The following article was posted earlier this week at Paulick Report.
As the most commercially dominant American sire of the past decade, Storm Cat also had more sons enter stud than any other stallion.
Some were very high-class on the racetrack, such as Tabasco Cat and Giant’s Causeway, others had tremendous presence and speed like Tale of the Cat or Hennessy, but for good looks and potential hinted at but not quite realized, perhaps the leader would be Stormin Fever.
A near-black son of Storm Cat out of the Seattle Slew mare Pennant Fever, Stormin Fever was a striking animal. With four white feet and dabs of white on his face, Stormin Fever was as attractive as any son of Storm Cat, and he may have been as fast too.
On the racetrack and as a stallion, there have been times when Stormin Fever seemed on the precipice of stardom but fell back from the brink. A runner who twice ran second in the G1 Vosburgh, Stormin Fever sired a G1 winner in each of his first two crops.
Those winners (Tarlow and Sweet Talker) were both fillies, as was his third winner at the highest level, Check the Label, who checked in first on Saturday in the Garden City Stakes at Belmont Park. The 3-year-old Check the Label is from the seventh crop by Stormin Fever.
As that gap between the second and seventh crop suggests, the top performers by Stormin Fever were too far between to keep him in Kentucky, even with the deep support of the broodmare band at Brereton Jones’s Airdrie Stud, along with the support of the owner syndicate.
So when an offer to purchase the horse came from Golden Eagle Farm, Stormin Fever sped across the Great American Desert and became a resident of the Golden State.
From being a stallion whose offspring were not considered viable at the Kentucky sales, Stormin Fever went to the top of the tree in California, ranking alongside such prominent stallions as Bertrando, Benchmark, and Unusual Heat, if not quite matching California breeders’ demand for the irrepressible In Excess.
And the results of his progeny’s racing over the last two seasons can only have whetted the appetite of California breeders for this handsome stallion.
Last year, Stormin Fever was ranked nationally just outside the top 100 stallions with $2.6 million in progeny earnings. This year, he has already topped that figure, is represented by a highly ranked 3-year-old colt in A Little Warm (G2 Jim Dandy Stakes), and has added that ever-elusive third G1 winner.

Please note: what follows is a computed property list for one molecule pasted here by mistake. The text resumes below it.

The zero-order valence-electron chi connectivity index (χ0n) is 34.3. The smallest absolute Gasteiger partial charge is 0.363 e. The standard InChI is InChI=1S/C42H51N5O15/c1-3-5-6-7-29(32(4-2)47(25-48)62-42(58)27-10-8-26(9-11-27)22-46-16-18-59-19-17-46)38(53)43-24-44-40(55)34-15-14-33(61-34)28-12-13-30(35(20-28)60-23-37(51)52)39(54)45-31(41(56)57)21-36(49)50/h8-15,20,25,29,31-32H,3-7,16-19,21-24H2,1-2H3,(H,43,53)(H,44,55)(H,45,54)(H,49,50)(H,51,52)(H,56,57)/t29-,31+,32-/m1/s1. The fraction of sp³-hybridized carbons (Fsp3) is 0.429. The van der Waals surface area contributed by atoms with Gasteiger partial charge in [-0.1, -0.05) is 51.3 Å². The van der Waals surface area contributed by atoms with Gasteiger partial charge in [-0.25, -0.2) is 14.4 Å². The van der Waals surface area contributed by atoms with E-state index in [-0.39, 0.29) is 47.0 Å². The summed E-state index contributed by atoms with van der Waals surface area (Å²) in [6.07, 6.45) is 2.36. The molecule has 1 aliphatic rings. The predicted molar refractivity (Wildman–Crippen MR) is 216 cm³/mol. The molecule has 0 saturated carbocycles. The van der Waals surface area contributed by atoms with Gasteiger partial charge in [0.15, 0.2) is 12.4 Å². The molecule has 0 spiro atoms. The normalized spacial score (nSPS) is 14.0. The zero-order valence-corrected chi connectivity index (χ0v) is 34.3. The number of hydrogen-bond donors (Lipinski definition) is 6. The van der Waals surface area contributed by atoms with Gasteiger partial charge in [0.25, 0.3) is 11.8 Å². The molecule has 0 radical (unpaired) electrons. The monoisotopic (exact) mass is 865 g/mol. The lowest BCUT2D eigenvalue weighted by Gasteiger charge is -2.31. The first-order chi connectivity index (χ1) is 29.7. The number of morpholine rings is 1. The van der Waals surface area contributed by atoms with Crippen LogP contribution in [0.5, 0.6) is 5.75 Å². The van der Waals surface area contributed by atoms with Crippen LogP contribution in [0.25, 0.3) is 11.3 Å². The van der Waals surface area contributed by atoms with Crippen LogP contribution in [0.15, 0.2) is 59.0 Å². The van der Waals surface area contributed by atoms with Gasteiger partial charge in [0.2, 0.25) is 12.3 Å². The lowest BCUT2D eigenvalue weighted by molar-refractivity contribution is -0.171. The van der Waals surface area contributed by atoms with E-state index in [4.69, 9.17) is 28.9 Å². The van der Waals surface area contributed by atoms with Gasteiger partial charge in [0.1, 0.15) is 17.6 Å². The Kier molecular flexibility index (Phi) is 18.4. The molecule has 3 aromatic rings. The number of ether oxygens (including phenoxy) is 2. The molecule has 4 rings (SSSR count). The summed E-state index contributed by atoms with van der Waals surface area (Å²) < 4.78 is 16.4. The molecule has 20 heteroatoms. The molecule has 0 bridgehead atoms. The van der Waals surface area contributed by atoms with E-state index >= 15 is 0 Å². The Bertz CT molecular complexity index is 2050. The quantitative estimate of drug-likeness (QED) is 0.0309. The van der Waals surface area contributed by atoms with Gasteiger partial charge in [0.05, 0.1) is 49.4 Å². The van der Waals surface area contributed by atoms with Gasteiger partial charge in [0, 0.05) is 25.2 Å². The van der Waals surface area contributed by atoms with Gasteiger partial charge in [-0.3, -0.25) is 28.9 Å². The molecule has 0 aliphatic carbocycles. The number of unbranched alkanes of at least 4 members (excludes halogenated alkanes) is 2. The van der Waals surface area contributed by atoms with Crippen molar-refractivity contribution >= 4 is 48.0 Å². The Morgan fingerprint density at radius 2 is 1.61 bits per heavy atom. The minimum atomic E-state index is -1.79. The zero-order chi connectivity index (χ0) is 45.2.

The stallion accomplished this in good part due to the consistent support of the breeders who believed in him and supplied him with good mares to the end of his residence in Kentucky.
Among those, naturally, was Brereton Jones, who bred Check the Label, as well as her first two dams, Don’t Trick Her (by Mazel Trick) and Lucy Sims (by Northjet). Both mares are by Airdrie stallions, and neither even started in a race.
But they made up for that oversight by producing stakes winners. Check the Label is the third foal and second stakes winner from Don’t Trick Her, a 9-year-old chestnut mare. The mare’s first stakes winner is On the Menu (by Canadian Frontier). Her subsequent foals are a 2-year-old filly (Include Me Out) and a yearling colt, both by Include. The mare produced a filly of 2010 by Divine Park, winner of the Metropolitan Handicap.
Don’t Trick Her’s dam, Lucy Sims, produced stakes winner Tiffany Diamond, and Don’t Trick Her was the mare’s 12th foal.
Another daughter of Lucy Sims, the Stalwart mare Another Vegetarian, produced Sweet Talker, the daughter of Stormin Fever who won the G1 Queen Elizabeth II Invitational at Keeneland in 2005.
In the spring of 2006, Jones bred Stormin Fever to Another Vegetarian’s half-sister Don’t Trick Her, and Check the Label was born the next year.
The Garden City winner comes from a grand old family. Her fourth dam is the splendid producer Nato II, a foal of 1953 by Court Martial.
Imported to the US, Nato has produced a line of descendants that include Quack (Hollywood Gold Cup and Californian), Bundler (Frizette), Royal Bund (Golden Rod Stakes), To the Quick, It’s Freezing, Personable Lady, and many others.